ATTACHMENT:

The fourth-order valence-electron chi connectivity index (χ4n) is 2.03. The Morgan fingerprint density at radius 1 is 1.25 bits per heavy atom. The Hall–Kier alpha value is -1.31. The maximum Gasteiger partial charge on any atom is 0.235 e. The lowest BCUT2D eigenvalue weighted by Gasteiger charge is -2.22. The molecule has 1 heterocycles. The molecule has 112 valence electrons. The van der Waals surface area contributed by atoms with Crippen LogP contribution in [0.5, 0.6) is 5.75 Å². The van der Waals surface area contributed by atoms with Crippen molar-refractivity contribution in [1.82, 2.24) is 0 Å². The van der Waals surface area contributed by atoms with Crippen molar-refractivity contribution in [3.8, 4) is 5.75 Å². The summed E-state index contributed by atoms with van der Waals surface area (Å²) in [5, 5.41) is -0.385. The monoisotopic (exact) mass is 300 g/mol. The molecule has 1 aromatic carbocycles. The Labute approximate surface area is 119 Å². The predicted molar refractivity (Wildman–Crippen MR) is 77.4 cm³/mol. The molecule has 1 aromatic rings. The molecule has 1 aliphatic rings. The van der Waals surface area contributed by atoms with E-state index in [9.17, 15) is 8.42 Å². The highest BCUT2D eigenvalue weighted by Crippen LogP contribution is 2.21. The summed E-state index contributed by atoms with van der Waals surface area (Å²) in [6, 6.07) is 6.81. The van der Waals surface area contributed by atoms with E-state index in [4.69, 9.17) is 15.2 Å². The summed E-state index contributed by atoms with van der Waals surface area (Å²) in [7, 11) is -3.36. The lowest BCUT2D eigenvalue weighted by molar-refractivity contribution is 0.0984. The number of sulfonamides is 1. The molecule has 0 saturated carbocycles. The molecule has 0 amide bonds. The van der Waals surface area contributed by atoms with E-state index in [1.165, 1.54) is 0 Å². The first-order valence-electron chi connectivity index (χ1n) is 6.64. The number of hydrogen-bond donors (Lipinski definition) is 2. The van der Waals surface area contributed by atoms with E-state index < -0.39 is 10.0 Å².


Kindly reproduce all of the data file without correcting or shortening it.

The fourth-order valence-electron chi connectivity index (χ4n) is 2.03. The Morgan fingerprint density at radius 1 is 1.25 bits per heavy atom. The Hall–Kier alpha value is -1.31. The maximum Gasteiger partial charge on any atom is 0.235 e. The lowest BCUT2D eigenvalue weighted by Gasteiger charge is -2.22. The molecule has 1 heterocycles. The molecule has 112 valence electrons. The van der Waals surface area contributed by atoms with Crippen LogP contribution in [0.5, 0.6) is 5.75 Å². The van der Waals surface area contributed by atoms with Crippen molar-refractivity contribution in [1.82, 2.24) is 0 Å². The van der Waals surface area contributed by atoms with Crippen molar-refractivity contribution in [3.8, 4) is 5.75 Å². The summed E-state index contributed by atoms with van der Waals surface area (Å²) in [5, 5.41) is -0.385. The monoisotopic (exact) mass is 300 g/mol. The molecule has 1 aromatic carbocycles. The Labute approximate surface area is 119 Å². The predicted molar refractivity (Wildman–Crippen MR) is 77.4 cm³/mol. The molecule has 1 aromatic rings. The molecule has 1 aliphatic rings. The van der Waals surface area contributed by atoms with E-state index in [9.17, 15) is 8.42 Å². The highest BCUT2D eigenvalue weighted by Crippen LogP contribution is 2.21. The summed E-state index contributed by atoms with van der Waals surface area (Å²) in [6, 6.07) is 6.81. The van der Waals surface area contributed by atoms with E-state index in [4.69, 9.17) is 15.2 Å². The summed E-state index contributed by atoms with van der Waals surface area (Å²) in [7, 11) is -3.36. The lowest BCUT2D eigenvalue weighted by molar-refractivity contribution is 0.0984. The number of sulfonamides is 1. The molecule has 0 saturated carbocycles. The molecule has 0 amide bonds. The van der Waals surface area contributed by atoms with E-state index in [1.165, 1.54) is 0 Å². The first-order valence-electron chi connectivity index (χ1n) is 6.64. The number of hydrogen-bond donors (Lipinski definition) is 2. The van der Waals surface area contributed by atoms with E-state index < -0.39 is 10.0 Å².